Why Is Ketosis Hard On The Kidneys

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The Keto Diet Is Gaining Popularity, But Is It Safe?

A new twist on extreme weight loss is catching on in some parts of the United States. It’s called the "keto diet." People promoting the diet say it uses the body’s own fat burning system to help people lose significant weight in as little as 10 days. It has also been known to help moderate the symptoms of children with epilepsy, although experts are not quite sure why it works. Proponents say the diet can produce quick weight loss and provide a person with more energy. However, critics say the diet is an unhealthy way to lose weight and in some instances it can be downright dangerous. Read More: What is the “Caveman Diet?” » What Is Ketosis? The “keto” diet is any extremely low- or no-carbohydrate diet that forces the body into a state of ketosis. Ketosis occurs when people eat a low- or no-carb diet and molecules called ketones build up in their bloodstream. Low carbohydrate levels cause blood sugar levels to drop and the body begins breaking down fat to use as energy. Ketosis is actually a mild form of ketoacidosis. Ketoacidosis mostly affects people with type 1 diabetes. In fact, it is the leading cause of death of people with diabetes who are under 24 years of age. Continue reading >>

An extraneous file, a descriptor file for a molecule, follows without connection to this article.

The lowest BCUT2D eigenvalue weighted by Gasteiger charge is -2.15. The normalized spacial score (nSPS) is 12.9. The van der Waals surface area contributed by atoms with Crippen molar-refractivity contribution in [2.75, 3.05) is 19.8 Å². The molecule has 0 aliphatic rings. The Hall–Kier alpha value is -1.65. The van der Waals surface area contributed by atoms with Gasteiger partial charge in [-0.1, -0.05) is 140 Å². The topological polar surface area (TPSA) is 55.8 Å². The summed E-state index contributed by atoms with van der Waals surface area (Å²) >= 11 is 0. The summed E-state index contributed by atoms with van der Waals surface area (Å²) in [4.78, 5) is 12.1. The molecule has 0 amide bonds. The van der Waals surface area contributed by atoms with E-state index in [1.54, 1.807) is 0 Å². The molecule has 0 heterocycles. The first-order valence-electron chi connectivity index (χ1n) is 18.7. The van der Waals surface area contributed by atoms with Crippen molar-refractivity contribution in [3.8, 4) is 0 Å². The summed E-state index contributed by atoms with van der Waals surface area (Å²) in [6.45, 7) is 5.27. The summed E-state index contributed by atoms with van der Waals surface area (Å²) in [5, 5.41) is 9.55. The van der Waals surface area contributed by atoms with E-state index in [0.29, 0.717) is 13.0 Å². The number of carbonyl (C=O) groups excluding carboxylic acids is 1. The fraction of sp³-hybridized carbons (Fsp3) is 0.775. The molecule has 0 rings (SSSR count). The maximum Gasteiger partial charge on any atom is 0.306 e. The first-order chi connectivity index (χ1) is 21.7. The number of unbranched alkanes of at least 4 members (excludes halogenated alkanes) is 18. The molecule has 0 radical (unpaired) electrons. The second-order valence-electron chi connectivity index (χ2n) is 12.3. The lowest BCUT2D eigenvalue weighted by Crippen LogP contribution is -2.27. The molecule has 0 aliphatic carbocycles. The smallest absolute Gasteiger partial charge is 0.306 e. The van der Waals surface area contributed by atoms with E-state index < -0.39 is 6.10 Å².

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  1. Pfraser029

    I was diagnosed with Stage 1 chronic kidney disease earlier this year. This is characterized by higher than normal creatinine levels. I’m curious to know if anyone knows the impact of a ketogenic diet on kidneys. Can I expect there to be an impact on my kidneys. I don’t expect there to be an improvement in my creatinine but I’m really hoping there’s no detrimental impact

  2. Brenda

    I’ve never heard of a detrimental impact. Sometimes people equate the ketogenic diet with very high protein, then you would be warned that high protein is “hard on your kidneys”.
    But the ketogenic diet is not high protein.
    It is in fact moderate protein.
    Also, one more thing. Did you only have one blood test come back indicating elevated creatinine levels? There can be confounded by many factors. I screwed mine up once by lifting weights fasted just before a blood test.

    Just wondering it was double checked.

  3. collaroygal

    I second Brenda’s comment about this could be a one off
    Dr. Jason Fung is a dr. whose specialty is kidney disease. If you have some how missed him on the internet and these forums, I suggest you start reading/viewing/listening to his lectures on your health, eating, and fasting. In his practice he found most of the kidney patients also had diabetes, so he went looking for the source of their problems. And has altered his practice accordingly.
    Intensive Dietary Management Blog
    Learn more information about the underlying causes of obesity and diabetes through the Intensive Dietary Management blog.

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